In 1998, this reporter pressed a senior figure at a prominent Washington think tank why he and his institute accommodated Clinton’s desire not to hear Saddam was a serious problem.
“The times are very cynical, and everyone must do what he must do for his career,” he responded.
When I mentioned that to two experienced colleagues, each replied that it was typical Washington: careers above all else.
In 2001, when George W. Bush became president, national security still had a low priority—until 9/11. The war in Afghanistan soon followed, and by December, Bush believed he had won there.
The idea took hold that overthrowing nasty governments and replacing them with democracies was easy!
Bush had already told Secretary of Defense Donald Rumsfeld to review plans for war in Iraq (Bush suggests in his memoirs that Saddam was behind the highly lethal anthrax that appeared after 9/11.) Since victory in Afghanistan seemed so easy, the idea grew that OIF would also be easy. Various parties began pushing their own bete noire as a target for the next war.
The memoirs of Lt. Gen. Daniel Bolger (US Army, Ret.), Why we Lost, explain that already in the summer of 2003, the US military leadership believed it had won in Iraq. In a section entitled, “Hubris and Nemesis,” Bolger reveals that senior commanders were pulled out to prepare to fight elsewhere. The “B team” was left in Iraq.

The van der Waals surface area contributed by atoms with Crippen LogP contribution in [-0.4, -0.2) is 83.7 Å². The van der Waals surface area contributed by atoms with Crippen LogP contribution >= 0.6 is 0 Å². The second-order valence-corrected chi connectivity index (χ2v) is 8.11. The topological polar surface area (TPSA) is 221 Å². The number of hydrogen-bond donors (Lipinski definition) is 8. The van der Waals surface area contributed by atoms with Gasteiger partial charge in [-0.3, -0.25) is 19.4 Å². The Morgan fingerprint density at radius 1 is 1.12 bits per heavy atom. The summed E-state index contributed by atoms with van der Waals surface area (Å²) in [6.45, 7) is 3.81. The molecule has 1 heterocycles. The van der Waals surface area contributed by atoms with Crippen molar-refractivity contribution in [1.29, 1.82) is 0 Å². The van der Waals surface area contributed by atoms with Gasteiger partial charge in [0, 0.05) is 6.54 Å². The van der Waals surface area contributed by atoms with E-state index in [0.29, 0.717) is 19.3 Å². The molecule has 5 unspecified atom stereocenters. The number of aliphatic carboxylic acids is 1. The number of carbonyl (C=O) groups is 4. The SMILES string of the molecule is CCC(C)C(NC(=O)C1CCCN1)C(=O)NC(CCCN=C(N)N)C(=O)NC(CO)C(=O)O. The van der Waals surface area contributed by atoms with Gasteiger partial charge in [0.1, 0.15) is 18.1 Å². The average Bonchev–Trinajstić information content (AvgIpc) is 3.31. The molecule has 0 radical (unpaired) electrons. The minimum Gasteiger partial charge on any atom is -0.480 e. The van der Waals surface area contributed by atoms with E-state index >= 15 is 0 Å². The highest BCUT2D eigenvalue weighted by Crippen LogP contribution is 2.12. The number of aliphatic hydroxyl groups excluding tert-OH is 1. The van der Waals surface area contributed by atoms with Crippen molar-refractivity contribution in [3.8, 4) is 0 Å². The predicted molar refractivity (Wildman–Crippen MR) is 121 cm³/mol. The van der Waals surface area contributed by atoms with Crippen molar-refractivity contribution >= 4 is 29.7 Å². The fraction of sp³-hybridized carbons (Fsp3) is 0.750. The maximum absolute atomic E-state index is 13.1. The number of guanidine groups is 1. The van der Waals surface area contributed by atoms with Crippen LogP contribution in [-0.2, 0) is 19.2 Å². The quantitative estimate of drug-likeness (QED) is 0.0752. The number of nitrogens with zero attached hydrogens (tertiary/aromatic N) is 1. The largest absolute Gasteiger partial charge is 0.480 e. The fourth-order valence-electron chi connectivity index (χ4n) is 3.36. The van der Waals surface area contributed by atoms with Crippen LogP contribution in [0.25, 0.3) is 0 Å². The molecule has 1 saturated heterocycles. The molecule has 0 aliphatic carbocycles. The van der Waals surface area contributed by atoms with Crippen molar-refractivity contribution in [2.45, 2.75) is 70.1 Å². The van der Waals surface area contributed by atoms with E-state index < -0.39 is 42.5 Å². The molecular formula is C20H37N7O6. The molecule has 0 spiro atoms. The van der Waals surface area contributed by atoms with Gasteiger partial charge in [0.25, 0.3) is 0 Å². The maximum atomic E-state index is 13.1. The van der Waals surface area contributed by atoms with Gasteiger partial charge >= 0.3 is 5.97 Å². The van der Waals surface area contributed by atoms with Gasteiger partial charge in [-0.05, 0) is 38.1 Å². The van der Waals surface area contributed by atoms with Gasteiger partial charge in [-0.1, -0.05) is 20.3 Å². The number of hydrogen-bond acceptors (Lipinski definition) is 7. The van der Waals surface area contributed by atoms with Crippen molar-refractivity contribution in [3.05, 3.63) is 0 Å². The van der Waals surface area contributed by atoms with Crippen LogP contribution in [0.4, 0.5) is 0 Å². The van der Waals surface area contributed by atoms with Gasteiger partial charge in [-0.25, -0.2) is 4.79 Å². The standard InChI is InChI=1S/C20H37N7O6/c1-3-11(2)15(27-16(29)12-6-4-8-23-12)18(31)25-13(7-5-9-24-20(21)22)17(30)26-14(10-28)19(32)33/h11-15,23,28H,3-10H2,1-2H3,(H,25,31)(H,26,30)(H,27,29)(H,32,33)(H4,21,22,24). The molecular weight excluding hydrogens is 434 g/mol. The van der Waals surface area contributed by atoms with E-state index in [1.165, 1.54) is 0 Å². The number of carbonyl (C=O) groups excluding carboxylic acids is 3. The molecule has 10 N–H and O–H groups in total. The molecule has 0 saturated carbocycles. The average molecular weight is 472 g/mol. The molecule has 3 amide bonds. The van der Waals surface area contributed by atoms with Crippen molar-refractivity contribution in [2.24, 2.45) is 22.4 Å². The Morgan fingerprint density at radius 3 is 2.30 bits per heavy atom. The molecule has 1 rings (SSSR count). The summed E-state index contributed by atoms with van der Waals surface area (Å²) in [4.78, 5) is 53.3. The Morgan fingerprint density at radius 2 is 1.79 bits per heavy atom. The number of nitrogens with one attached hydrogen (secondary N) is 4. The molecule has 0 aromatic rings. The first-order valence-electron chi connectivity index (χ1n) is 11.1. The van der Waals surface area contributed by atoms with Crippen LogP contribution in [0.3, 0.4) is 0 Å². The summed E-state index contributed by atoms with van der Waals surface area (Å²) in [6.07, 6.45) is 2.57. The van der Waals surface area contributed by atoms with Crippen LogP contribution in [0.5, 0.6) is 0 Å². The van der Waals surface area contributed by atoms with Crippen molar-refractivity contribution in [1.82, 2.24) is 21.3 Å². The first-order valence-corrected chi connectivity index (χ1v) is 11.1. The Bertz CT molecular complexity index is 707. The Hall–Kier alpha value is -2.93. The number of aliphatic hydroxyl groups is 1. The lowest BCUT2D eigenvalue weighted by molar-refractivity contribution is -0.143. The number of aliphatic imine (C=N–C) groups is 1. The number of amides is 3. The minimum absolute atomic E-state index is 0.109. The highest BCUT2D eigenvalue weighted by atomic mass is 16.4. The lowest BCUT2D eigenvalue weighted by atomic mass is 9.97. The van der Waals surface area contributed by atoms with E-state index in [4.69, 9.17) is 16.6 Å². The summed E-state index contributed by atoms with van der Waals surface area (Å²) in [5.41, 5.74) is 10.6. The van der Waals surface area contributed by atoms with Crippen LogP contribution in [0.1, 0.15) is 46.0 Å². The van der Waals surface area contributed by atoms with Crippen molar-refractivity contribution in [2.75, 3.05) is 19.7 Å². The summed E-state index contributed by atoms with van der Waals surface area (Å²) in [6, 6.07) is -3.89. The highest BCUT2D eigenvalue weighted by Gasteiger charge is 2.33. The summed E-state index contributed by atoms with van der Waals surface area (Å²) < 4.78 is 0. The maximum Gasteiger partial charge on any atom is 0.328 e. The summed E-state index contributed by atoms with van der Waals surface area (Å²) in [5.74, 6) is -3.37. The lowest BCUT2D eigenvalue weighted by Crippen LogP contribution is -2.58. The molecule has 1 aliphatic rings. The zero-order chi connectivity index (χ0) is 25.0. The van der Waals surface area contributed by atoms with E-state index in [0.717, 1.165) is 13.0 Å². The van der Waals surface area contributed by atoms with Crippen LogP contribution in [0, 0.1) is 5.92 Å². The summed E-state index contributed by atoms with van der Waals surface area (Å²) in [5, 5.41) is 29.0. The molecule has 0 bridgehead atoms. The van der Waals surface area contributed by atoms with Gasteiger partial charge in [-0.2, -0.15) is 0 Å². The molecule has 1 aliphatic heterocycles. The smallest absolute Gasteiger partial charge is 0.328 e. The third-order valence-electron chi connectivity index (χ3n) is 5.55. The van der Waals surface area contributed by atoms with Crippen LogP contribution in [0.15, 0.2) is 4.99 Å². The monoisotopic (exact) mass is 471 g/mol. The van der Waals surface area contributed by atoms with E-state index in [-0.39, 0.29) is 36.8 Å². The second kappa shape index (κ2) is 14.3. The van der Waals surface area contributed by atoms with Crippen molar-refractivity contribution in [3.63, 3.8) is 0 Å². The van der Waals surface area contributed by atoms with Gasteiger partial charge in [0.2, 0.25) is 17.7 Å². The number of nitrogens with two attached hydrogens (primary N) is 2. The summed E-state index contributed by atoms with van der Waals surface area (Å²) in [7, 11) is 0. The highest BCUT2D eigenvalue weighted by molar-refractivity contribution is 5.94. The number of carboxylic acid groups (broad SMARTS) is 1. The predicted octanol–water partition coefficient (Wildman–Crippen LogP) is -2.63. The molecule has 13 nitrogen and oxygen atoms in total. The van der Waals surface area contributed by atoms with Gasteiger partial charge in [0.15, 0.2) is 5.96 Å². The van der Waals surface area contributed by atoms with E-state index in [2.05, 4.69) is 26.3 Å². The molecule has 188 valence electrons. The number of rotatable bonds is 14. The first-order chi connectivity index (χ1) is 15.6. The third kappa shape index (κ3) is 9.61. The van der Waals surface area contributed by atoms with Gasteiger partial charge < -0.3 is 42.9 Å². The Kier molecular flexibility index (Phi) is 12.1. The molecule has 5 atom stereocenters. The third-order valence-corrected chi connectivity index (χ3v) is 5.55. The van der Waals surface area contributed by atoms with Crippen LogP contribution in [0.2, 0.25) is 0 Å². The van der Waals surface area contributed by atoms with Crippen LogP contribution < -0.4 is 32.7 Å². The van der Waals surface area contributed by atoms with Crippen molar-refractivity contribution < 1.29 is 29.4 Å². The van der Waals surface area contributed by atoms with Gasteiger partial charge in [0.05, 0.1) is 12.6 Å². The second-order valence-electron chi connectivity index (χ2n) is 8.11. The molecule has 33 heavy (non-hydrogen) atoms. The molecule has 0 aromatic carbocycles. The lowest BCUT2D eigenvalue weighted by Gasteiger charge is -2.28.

No more wars followed, of course. Overthrowing a regime, even a nasty one, and replacing it with a stable political system is difficult.
One consequence, however, was Bush’s failure to explain and defend OIF, as criticism and casualties mounted.
The Bush administration had based its case for OIF on Saddam’s retention of unconventional weapons and expected to find such weapons in Iraq. But whatever was found was limited. Critics increasingly charged that Saddam did not have such weapons.
The Israelis disagreed. According to their intelligence, the material was moved to Syria in advance of the war.
Lt Gen. James Clapper, Obama’s Director of National Intelligence, headed the National Geospatial-Intelligence Agency in 2003. In October, he told reporters the same thing.
“Satellite imagery showing a heavy flow of traffic from Iraq into Syria” just before the start of OIF, “led [Clapper] to believe that illicit weapons material ‘unquestionably’ had been moved out of Iraq,” the New York Times reported.
Rather than embrace and support Clapper’s statement, the White House was silent.
John McLaughlin retired as Acting CIA Director in 2004. He was asked about that scenario in 2008 and replied that the CIA didn’t have the time to explore it!
Barbara Tuchman’s magisterial book, The March of Folly, explains that throughout history, governments regularly make mistakes—and when they do, the reaction is often to double-down. “Persistence in error is the problem,” she wrote.
What was the error? Even now, we cannot discuss that question dispassionately. Both sides have merely doubled down—as oblivious to the potential consequences, as they were 15 years ago.
Laurie Mylroie is a Washington DC correspondent for Kurdistan 24.
The views expressed in this article are those of the author and do not necessarily reflect the position of Kurdistan 24.
Editing by John J. Catherine